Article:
(E) Any similarity in the DNA of two species must be the result of interbreeding.

Resource: LSAT


abhimahna
Please explain option C and E. Why is C correct and E wrong?
The conclusion of the argument is that "the ancestors didn't breed with neanderthals". I think E correctly shows that.

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Anthropologist: It was formerly believed that prehistoric Homo sapiens [#permalink]

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New post 09 Sep 2017, 02:21
gmatexam439 wrote:
abhimahna
Please explain option C and E. Why is C correct and E wrong?
The conclusion of the argument is that "the ancestors didn't breed with neanderthals". I think E correctly shows that.

Regards


Hi gmatexam439 ,

Here is the catch. We are told that since their DNAs donot match, they didn't interbreed.

Note that we cannot NEVER assume that if they match they MUST interbreed.

This is a common mistake that we all do.

Take the following example:

If I am an Indian IT Male, I cannot get into Harvard.

Now, if you say the following, it would be 100% incorrect.

If I am not an Indian IT Make, I must get into Harvard. Really?? What if I am chinese?

So, be extremely careful about such situations.

C is correctly saying that DNA doesn't change in time, meaning my current DNAs are similar to the DNAs of my ex-ex-ex-ex-ex grand parent.

Does that make sense?
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Re: Anthropologist: It was formerly believed that prehistoric Homo sapiens [#permalink]

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New post 09 Sep 2017, 02:59
Hi mikemcgarry

I chose E but that is not the answer .
C is the answer .
I chose option E because it says similarity in DNA is caused by interbreeding than the DNAs are different and that is why the conclusion follows.
Regarding C I did not understood it in the first place but I'm more close reading it says that the DNA of ancestors is not more similar to the DNA of the Neanderthal than the DNA of the modern human beings .
Please help me in my reasoning and what is rationale for C to be the correct answer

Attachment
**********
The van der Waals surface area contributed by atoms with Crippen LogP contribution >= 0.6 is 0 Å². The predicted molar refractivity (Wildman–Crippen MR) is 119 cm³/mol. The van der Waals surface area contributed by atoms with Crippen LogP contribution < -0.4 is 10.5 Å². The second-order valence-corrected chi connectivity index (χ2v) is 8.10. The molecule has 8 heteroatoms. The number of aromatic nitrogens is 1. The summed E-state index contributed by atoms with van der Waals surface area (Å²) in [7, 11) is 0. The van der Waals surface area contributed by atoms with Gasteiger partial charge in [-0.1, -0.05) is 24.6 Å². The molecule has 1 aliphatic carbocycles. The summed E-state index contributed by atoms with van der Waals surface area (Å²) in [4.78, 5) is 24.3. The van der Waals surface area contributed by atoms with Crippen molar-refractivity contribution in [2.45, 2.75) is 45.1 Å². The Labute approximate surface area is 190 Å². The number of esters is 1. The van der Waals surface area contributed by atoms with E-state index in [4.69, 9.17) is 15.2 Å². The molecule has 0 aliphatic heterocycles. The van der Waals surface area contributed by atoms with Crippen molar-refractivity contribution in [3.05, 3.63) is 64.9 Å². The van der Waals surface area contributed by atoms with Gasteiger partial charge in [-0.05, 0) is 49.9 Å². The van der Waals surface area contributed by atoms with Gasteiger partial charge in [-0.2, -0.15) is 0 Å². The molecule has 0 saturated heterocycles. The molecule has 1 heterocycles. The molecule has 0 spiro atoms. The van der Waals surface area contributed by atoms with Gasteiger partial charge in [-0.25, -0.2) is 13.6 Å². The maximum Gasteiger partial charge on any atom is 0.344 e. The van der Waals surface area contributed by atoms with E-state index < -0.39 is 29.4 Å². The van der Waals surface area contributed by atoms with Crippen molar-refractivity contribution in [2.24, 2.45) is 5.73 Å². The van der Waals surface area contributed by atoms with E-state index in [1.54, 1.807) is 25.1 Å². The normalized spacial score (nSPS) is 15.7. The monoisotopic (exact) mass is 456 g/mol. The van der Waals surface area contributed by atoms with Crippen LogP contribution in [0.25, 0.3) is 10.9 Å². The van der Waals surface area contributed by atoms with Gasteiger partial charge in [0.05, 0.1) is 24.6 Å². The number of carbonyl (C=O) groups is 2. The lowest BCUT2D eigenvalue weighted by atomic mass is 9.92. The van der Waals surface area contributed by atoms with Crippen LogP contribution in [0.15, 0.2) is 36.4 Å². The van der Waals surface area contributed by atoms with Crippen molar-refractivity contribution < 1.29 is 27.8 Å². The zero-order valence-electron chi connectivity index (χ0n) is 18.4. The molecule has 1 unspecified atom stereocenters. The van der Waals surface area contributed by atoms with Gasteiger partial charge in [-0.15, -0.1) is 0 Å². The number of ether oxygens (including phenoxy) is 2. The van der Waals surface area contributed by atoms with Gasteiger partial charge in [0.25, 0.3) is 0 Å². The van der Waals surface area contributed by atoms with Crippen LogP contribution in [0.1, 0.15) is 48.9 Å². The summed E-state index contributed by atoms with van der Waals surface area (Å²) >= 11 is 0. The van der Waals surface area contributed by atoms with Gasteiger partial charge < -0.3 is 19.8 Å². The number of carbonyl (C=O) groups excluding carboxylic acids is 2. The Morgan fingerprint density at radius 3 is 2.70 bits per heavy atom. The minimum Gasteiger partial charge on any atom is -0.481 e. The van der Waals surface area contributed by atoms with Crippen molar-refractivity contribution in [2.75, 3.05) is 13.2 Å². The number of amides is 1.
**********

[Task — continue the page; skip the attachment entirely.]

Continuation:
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Re: Anthropologist: It was formerly believed that prehistoric Homo sapiens [#permalink]

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Anthropologist: It was formerly believed that prehistoric Homo sapiens ancestors of contemporary humans interbred with Neanderthals, but DNA testing of a Neanderthal’s remains indicates that this is not the case. The DNA of contemporary humans is significantly different from that of the Neanderthal.

Conclusion: Since DNA of contemporary humans is significantly different from that of the Neanderthal, the prehistoric Homo sapiens ancestors of contemporary humans did not interbreed with Neanderthals.

Falsification Situation:
1) What if the remains only give partial information about the DNA of the Neanderthals?
2) It is not necessary that when A and B breed, the offspring C will have the DNA traces of both A and B in a significant amount.

Possible assumptions:
1) DNA does not destroy with time and thus the remains do not provide any partial information.
2) The offspring has DNA traces of both the parents in significant proportion.


Which one of the following is an assumption required by the anthropologist’s argument?

(A) At least some Neanderthals lived at the same time and in the same places as prehistoric Homo sapiens ancestors of contemporary humans.
Negate: No Neanderthals lived at the same time and in the same places as prehistoric Homo sapiens ancestors of contemporary humans.
This rather supports the fact that prehistoric Homo sapiens and Neanderthals did not breed; they never got a chance.